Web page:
Here are some of the classic deathtraps from the comics for use in your games. You can use these basic ideas to create an almost endless array of lethal traps. Consider spicing things up by combining two or more deathtraps into one, or by taking an existing “classic” and adding a new spin to it, like a Closing Walls trap where the room the heroes are trapped in is slowly filling with an alien bio-sludge that causes the heroes to mutate or lose control of their powers.

  • Closing Walls: The heroes are trapped in a room where the walls are closing in or which is slowly filling with sand, water, poison gas or something equally unbreathable, or perhaps both: the walls are closing in and the room is filling up at the same time. The walls may also be backed up by more than crushing force, they may be lined with spikes or heated red hot. The heroes have to figure a way out of the room before they are crushed or suffocate. Needless to say, this trap is considerably less threatening to heroes who are either invulnerable or don’t have to breathe. However, their teammates, friends and loved ones still do.
  • Controlled Teammate: The villain brainwashes one of the heroes into thinking his or her teammates are enemies who must be destroyed. The team has to convince the brainwashed hero not to attack. The Narrator can control any brainwashed hero(es) for this trap, but it can be a lot of fun to give control of the mind-controlled heroes to the players and let them loose! Encourage the players to roleplay helping their comrade break free of the evil mind-control, rather than reducing it to just a series of Willpower actions. You can use the Doom Clock in conjunction with the heroes’ attempts, especially if there is a time-limit, such as the mind-controlled hero about to trigger a far more lethal deathtrap.
  • Countdown: The heroes are sitting on top of a bomb (or similar deadly device) which is counting down to go off. Of course, the heroes are restrained or in some way prevented from easily defusing the bomb. The Doom Clock represents the trap’s countdown.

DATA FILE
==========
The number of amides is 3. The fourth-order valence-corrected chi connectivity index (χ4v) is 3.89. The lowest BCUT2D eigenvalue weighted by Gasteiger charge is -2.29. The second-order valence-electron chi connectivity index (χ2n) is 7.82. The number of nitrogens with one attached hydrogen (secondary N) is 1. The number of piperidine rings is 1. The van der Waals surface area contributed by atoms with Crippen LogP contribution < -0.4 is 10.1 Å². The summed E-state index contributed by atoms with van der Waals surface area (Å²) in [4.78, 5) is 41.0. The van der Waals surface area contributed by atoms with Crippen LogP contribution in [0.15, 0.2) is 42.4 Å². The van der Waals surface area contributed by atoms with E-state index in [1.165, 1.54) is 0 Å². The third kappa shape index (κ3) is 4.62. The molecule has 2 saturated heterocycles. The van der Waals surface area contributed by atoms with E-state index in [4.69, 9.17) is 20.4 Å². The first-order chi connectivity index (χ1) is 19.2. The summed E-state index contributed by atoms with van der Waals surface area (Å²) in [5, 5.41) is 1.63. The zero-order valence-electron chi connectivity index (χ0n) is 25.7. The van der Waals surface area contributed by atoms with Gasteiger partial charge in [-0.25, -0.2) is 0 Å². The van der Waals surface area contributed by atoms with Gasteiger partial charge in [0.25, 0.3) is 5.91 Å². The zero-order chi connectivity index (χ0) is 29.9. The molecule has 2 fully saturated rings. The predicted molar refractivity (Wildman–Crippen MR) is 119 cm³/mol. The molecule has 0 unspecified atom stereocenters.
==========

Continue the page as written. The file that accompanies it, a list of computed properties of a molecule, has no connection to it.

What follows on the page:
• Decoy Villain: A decoy that looks like the villain (a robot duplicate or simply a dummy) triggers another trap when it is attacked. The decoy might explode or release a toxic gas when struck, or it might trigger things like trapdoors or cages containing dangerous creatures.
  • Gauntlet: The heroes have to make their way through a corridor or maze filled with deadly traps of all kinds. The traps can be anything the Narrator thinks up: automated weapons, fighting robots, creatures, pit traps, swinging blades and so forth. There may also be a time-limit for the heroes to make it through the gauntlet before something else happens, like the whole place blowing up, being flooded or something similar. Heroes often use gauntlets for training purposes on their own, like the “Danger Room” scenarios of the X-Men.
  • Psychodrama: The heroes are trapped inside a mindscape or illusion that involves something drawn from their own memories or worst fears. They may all see the same thing, or each hero might experience something different-the claustrophobic hero feels the walls closing in, the hero afraid of drowning sees the room filling with water, and so forth. The heroes have to overcome their fears in order to defeat the trap.
  • Sawmill: The heroes are strapped down, helpless, while a deadly attack draws closer and closer. It might be a laser, molten metal in a steel mill, a buzz-saw in a lumber mill, a rampaging monster, or some attack or substance a hero is especially vulnerable to. The heroes must escape before the attack gets to them. Alternately, a friend or loved one of a hero may be placed in a similar situation, forcing the hero to come to the rescue.
  • Tiger Pit: The heroes are placed in a trap where dangerous animals can attack them. It might be hungry lions, sharks, piranha, poisonous snakes or even more exotic creatures like alien monsters, mutates or cyborgs. Usually, there is something keeping both the creatures and the heroes trapped together, like a pit or force field. The creatures also have the home-field advantage, such as having to fight sharks or giant squid underwater (while holding your breath) or dealing with invisible mutants that can see in the dark while in pitch blackness.